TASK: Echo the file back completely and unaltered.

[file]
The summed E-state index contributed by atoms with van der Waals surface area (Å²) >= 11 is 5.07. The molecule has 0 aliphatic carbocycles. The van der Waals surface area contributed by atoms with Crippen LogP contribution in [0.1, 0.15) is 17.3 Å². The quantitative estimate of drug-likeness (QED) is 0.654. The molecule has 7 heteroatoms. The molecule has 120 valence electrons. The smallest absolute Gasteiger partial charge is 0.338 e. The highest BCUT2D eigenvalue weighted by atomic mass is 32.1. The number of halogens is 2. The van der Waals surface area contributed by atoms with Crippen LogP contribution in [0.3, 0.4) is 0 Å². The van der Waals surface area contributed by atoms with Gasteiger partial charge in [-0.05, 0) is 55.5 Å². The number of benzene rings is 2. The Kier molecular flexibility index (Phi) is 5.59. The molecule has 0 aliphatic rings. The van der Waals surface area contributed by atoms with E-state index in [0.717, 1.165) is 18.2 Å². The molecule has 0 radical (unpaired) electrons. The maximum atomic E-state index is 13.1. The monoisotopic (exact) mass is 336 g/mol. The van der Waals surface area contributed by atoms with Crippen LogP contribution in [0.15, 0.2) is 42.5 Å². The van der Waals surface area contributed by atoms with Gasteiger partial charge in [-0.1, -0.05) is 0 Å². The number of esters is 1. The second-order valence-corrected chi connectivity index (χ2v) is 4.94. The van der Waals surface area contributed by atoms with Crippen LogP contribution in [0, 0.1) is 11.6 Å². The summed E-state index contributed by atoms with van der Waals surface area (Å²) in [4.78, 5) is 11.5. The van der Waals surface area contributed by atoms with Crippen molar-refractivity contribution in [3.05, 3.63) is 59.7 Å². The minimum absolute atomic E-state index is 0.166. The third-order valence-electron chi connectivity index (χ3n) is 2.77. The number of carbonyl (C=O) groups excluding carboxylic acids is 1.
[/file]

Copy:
The summed E-state index contributed by atoms with van der Waals surface area (Å²) >= 11 is 5.07. The molecule has 0 aliphatic carbocycles. The van der Waals surface area contributed by atoms with Crippen LogP contribution in [0.1, 0.15) is 17.3 Å². The quantitative estimate of drug-likeness (QED) is 0.654. The molecule has 7 heteroatoms. The molecule has 120 valence electrons. The smallest absolute Gasteiger partial charge is 0.338 e. The highest BCUT2D eigenvalue weighted by atomic mass is 32.1. The number of halogens is 2. The van der Waals surface area contributed by atoms with Crippen LogP contribution in [0.3, 0.4) is 0 Å². The van der Waals surface area contributed by atoms with Gasteiger partial charge in [-0.05, 0) is 55.5 Å². The number of benzene rings is 2. The Kier molecular flexibility index (Phi) is 5.59. The molecule has 0 aliphatic rings. The van der Waals surface area contributed by atoms with E-state index in [0.717, 1.165) is 18.2 Å². The molecule has 0 radical (unpaired) electrons. The maximum atomic E-state index is 13.1. The monoisotopic (exact) mass is 336 g/mol. The van der Waals surface area contributed by atoms with Crippen LogP contribution in [0.15, 0.2) is 42.5 Å². The van der Waals surface area contributed by atoms with Gasteiger partial charge in [-0.1, -0.05) is 0 Å². The number of esters is 1. The second-order valence-corrected chi connectivity index (χ2v) is 4.94. The van der Waals surface area contributed by atoms with Crippen LogP contribution in [0, 0.1) is 11.6 Å². The summed E-state index contributed by atoms with van der Waals surface area (Å²) in [4.78, 5) is 11.5. The van der Waals surface area contributed by atoms with Crippen molar-refractivity contribution in [3.05, 3.63) is 59.7 Å². The minimum absolute atomic E-state index is 0.166. The third-order valence-electron chi connectivity index (χ3n) is 2.77. The number of carbonyl (C=O) groups excluding carboxylic acids is 1.